Reducing Your Risk of Rupture

Originally published in Central Florida Health Alliance’s Discover Health, Summer 2011 •

Leesburg Regional Medical Center Among First in Nation to Use Endurant® Stent Graft Reducing Your Risk of Rupture

As a home healthcare nurse, Shirley Gooden of Wildwood knew how important it was to hide her own pain from her patients. For three years, she suffered severe abdominal cramps that gripped her insides at the most inopportune times. “I could be talking to a patient or in line at the grocery store,” remembers Shirley. “There was no telling when the cramps would begin.”

She went to numerous doctors — even to the Mayo Clinic in Jacksonville — only to be told that they couldn’t find a reason for her intense pain that felt like charley horses in her stomach. One evening, however, she was at an urgent care center having an ultrasound when the cramps began. The doctor saw it happening and spotted an abdominal aortic aneurysm, a dangerous bulge or ballooning in the main artery that can be deadly if it ruptures.

Shirley, 66, knew that her diagnosis could mean major surgery. “My greatest fear of having it repaired was being opened up,” she says. Luckily for Shirley, Dr. David Sustarsic was one of the first surgeons in the nation to use the Endurant® Stent Graft to repair abdominal aortic aneurysms. The new medical stent device — which the FDA approved in December — doesn’t require major surgery, an extended hospital stay or a long recovery period. “Ten years ago, 80 to 90 percent of patients had to have major surgery to repair aortic aneurysms, and the mortality rate from the surgery was high,” says Dr. Sustarsic. “Now, 80 to 90 percent have the safer stent procedure. Doing an open operation is becoming a rarity.”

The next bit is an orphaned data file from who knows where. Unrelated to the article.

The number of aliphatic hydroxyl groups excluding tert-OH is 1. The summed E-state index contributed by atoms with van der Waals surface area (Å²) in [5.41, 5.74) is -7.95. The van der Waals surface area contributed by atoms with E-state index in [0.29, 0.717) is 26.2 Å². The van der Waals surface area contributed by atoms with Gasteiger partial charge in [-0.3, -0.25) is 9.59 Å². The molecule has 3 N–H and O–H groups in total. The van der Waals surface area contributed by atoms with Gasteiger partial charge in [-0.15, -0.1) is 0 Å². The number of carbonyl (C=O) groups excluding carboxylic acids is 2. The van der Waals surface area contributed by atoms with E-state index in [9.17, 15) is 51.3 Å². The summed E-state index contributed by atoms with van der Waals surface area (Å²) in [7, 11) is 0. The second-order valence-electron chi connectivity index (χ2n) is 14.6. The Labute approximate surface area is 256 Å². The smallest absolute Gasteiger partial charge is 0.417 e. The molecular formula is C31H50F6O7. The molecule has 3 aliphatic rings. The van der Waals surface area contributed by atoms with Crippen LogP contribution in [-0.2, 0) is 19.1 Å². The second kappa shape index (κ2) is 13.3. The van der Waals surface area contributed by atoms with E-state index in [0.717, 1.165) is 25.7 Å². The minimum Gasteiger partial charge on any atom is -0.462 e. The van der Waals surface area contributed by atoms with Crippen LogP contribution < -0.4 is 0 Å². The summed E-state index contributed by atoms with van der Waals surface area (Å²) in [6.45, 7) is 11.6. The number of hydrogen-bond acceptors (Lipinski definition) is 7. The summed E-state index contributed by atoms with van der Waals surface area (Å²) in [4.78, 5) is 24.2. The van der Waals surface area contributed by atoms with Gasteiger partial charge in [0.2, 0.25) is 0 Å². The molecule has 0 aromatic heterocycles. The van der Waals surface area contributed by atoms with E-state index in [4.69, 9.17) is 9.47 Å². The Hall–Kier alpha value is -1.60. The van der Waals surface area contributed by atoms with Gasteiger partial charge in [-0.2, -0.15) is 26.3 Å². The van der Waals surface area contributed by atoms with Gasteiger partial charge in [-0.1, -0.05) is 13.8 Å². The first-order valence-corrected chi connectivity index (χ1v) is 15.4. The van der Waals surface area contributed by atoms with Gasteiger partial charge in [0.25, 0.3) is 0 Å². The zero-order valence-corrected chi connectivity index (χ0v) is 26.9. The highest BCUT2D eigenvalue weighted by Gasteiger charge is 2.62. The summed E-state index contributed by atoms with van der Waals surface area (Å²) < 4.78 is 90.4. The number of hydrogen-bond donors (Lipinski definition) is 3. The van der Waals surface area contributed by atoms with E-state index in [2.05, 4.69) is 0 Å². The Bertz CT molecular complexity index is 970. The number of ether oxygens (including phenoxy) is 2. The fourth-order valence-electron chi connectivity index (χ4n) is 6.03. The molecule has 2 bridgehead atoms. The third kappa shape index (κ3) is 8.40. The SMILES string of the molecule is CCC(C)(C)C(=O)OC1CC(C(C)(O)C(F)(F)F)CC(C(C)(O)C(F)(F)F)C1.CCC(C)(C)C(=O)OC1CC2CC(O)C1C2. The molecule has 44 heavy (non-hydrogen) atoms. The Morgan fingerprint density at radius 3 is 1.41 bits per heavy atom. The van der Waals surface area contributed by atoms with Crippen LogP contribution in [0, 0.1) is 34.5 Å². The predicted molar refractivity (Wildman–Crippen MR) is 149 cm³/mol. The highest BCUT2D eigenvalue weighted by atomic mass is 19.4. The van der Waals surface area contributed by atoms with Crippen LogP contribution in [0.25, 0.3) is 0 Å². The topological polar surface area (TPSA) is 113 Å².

The Endurant® stent graft is delivered through catheters inserted into blood vessels in the groin. Surgeons create a new path for blood flow in the patient’s aorta, which reduces pressure on the aneurysm and the risk of rupture. Patients are usually in the hospital overnight and back to their regular activities within a few weeks. Shirley returned to work two weeks after having the procedure.

“The best part is that I needed only Ibuprofen, no pain killers,” she says. “Now I can take my Pekingese-Poodle, Teddy, for walks without any pain.” Dr. Sustarsic, who used the Endurant® Stent Graft within a week of its FDA approval, says that the causes of abdominal aortic aneurysms are unknown, but genetics play a large role. Smoking also increases the risks. He recommends that people with family histories of aortic aneurysms be screened and that Medicare will pay for screenings during the first six months of Medicare coverage.

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